Difference between Residual Risk and Inherent Risk

We live in a world where danger lurks around every corner. We make it a habit to weigh the potential consequences of every decision we make in our life. Should we go through that light that's red? Should we put our money in that particular stock? These are possible dangers that might arise, and we keep an eye out for them every day. The same logic applies to the dangers that an organization faces. In point of fact, risks are the basic foundation upon which a company or organization is built. When it comes to risk assessment, businesses have to contend with two distinct kinds of danger − inherent risk and residual risk.

What is Inherent Risk?

As its name indicates, inherent risk refers to the level of risk that is dependent on the nature of the business that an organization does even in the absence of any security measures or controls being in place. The word refers to the possibility that you will arrive at an incorrect conclusion depending on the nature of the organization and the level of complexity it possesses. You disregard the question of whether or not the company in question has internal controls in place to assist in mitigating the inherent risk while doing this risk assessment.

Envision your digital internet presence in which there are no passwords, privacy or security measures to keep your secret and personal data safe; this is a perfect illustration of the inherent danger that is associated with the use of technology. Taking a flight is one example of an inherent risk you incur, and the danger associated with flying in an airplane is a very high-level risk.

What is Residual Risk?

The term "residue" refers to everything that is left behind after a component has been eliminated or separated from the process. It refers to a negligible quantity of the object that has been abandoned. A good example of a residue is the sooty stuff that is left over after putting out a fire. In a similar vein, residual risk refers to the amount of risk that is still there after taking all of the necessary safeguards and steps. It is the risk that remains after all other security measures and risk variables have been evaluated and accounted for. After all, attempts have been taken to identify and get rid of hazards, the residual risk is the risk that is connected with an action or process that is still present.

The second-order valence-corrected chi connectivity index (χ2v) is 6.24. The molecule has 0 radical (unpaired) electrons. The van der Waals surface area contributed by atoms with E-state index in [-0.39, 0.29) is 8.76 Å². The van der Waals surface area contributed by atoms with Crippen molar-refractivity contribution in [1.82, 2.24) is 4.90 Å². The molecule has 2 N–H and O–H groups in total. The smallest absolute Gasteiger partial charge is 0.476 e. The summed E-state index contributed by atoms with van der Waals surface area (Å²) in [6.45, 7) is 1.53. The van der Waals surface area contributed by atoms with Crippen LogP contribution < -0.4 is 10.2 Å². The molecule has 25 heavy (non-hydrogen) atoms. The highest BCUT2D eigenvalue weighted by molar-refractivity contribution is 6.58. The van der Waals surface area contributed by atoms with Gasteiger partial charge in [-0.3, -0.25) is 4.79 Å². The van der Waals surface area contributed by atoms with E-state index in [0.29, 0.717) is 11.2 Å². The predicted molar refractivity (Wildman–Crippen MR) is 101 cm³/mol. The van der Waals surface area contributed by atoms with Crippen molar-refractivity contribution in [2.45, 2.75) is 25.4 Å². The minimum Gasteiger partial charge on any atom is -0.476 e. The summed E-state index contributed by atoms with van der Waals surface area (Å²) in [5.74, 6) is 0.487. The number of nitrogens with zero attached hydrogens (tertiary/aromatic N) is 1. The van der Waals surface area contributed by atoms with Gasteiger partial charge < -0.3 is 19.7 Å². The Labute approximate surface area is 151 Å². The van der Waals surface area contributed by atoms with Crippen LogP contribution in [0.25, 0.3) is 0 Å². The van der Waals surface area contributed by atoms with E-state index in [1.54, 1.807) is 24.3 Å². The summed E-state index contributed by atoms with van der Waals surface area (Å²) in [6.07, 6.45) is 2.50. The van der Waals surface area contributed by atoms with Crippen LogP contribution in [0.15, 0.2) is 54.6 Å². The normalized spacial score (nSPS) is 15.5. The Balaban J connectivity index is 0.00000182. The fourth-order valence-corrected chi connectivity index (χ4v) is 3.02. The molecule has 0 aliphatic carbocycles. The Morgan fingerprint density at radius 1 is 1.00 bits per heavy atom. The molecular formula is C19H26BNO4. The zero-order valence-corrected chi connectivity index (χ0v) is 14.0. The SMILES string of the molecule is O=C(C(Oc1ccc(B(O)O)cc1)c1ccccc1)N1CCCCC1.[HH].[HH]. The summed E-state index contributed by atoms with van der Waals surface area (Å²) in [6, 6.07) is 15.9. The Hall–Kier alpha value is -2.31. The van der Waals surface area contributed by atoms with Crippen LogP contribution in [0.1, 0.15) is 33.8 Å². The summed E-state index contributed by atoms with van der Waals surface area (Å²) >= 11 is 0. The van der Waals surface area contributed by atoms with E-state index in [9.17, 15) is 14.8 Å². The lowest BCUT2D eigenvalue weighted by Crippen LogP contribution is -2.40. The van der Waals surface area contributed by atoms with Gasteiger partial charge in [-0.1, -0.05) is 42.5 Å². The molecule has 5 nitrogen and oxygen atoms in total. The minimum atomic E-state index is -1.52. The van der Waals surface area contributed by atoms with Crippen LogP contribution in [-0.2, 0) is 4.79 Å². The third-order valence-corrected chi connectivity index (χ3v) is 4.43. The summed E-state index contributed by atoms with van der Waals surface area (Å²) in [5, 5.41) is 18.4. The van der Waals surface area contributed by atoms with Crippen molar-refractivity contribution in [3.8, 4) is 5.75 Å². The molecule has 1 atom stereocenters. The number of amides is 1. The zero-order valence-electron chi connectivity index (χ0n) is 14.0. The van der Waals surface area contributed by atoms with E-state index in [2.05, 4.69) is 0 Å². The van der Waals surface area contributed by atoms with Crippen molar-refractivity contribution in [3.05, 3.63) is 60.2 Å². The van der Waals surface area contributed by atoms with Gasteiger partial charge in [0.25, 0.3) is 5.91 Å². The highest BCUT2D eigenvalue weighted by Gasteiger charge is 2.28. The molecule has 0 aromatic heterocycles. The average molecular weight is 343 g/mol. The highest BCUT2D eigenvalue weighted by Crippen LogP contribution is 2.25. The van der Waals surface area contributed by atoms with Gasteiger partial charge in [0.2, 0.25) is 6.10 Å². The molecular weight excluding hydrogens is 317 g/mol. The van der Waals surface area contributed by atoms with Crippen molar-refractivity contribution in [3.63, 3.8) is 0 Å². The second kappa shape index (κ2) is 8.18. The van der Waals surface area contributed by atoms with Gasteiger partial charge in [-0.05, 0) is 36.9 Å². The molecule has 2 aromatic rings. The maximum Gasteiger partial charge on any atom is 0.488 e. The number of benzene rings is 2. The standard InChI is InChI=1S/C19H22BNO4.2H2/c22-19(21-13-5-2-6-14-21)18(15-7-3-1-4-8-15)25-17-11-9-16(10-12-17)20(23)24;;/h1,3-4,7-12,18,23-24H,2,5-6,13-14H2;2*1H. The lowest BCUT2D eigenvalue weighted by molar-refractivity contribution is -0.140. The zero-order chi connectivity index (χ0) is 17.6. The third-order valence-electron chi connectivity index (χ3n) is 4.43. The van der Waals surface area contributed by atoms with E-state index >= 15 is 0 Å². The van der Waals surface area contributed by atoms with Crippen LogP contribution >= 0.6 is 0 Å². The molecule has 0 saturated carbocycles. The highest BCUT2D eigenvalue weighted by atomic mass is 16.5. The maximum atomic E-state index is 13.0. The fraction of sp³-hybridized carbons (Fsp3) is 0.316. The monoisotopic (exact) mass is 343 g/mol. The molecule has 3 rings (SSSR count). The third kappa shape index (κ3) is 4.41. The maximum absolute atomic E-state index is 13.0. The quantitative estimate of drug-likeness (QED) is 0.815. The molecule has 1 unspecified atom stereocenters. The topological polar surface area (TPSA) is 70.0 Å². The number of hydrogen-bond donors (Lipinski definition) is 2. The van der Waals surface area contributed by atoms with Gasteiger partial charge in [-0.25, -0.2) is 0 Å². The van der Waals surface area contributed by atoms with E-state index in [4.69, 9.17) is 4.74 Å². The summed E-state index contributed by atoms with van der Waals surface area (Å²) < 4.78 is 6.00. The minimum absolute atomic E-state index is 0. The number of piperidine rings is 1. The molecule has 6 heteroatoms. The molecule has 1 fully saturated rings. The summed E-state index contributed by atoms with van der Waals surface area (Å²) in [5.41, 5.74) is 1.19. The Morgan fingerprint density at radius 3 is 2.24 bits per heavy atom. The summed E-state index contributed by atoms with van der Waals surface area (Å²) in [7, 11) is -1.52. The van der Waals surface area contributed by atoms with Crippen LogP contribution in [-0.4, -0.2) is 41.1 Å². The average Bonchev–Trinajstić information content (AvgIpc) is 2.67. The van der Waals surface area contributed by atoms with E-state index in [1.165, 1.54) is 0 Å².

The term "residual risk" refers to any risk that persists after you have taken all reasonable precautions to reduce another risk and have exhausted all conceivable mitigation strategies. During the course of a business process, there are many risk factors involved, and the entity takes into consideration all of these risk factors in order to remove all of the hazards that are already known to be associated with the process. However, there are still a great many risks that cannot be protected against or hedged against since they are caused by unknown variables. These kinds of hazards are referred to as residual risks.

Difference between Residual Risk and Inherent Risk

The following table highlights the major differences between Residual Risk and Inherent Risk −

Residual Risk
Inherent Risk
After taking into account any controls or risk treatments, the degree of risk that is still there is referred to as the residual risk.
After taking into consideration all of the preventative steps and safety procedures, it refers to the level of risk that is still there.
Inherent risk is the risk that is present in an organization simply because of the nature of its company, even if there are no safety precautions or regulations in place.
In the realm of finance, the risk that is created by certain inaccuracies in financial statements without taking into consideration internal controls is referred to as inherent risk.
The term "inherent risks" refers to any and all risks that are formed only after an organization has determined its primary goals and has taken measures to determine the potential risks that can directly affect those goals.

In other words, inherent risks are risks that are established only after an organization has defined its primary goals. The essence of inherent risk is something that is always there in a business process, as the term says.
A concept, an item, a service, or a venture can be described via the use of a very quick and vocal speech known as an elevator pitch. A value proposition could be included but in a condensed form.


In a nutshell, the measure of a risk that exists before the implementation of any safeguards or controls designed to reduce it is referred to as the inherent risk. Once you have identified the risks that are associated with a particular business process or activity, you have not yet taken any actions to manage them. This is referred to as the score for inherent risk. It is the risk score that you must consider before taking any action.

Residual risk is the risk that is still there after appropriate control measures and measures have been taken into consideration. It is essential that the risk score should be lowered to a degree where it is lower than the risk that is intrinsic to the situation as a result of how you manage the risk.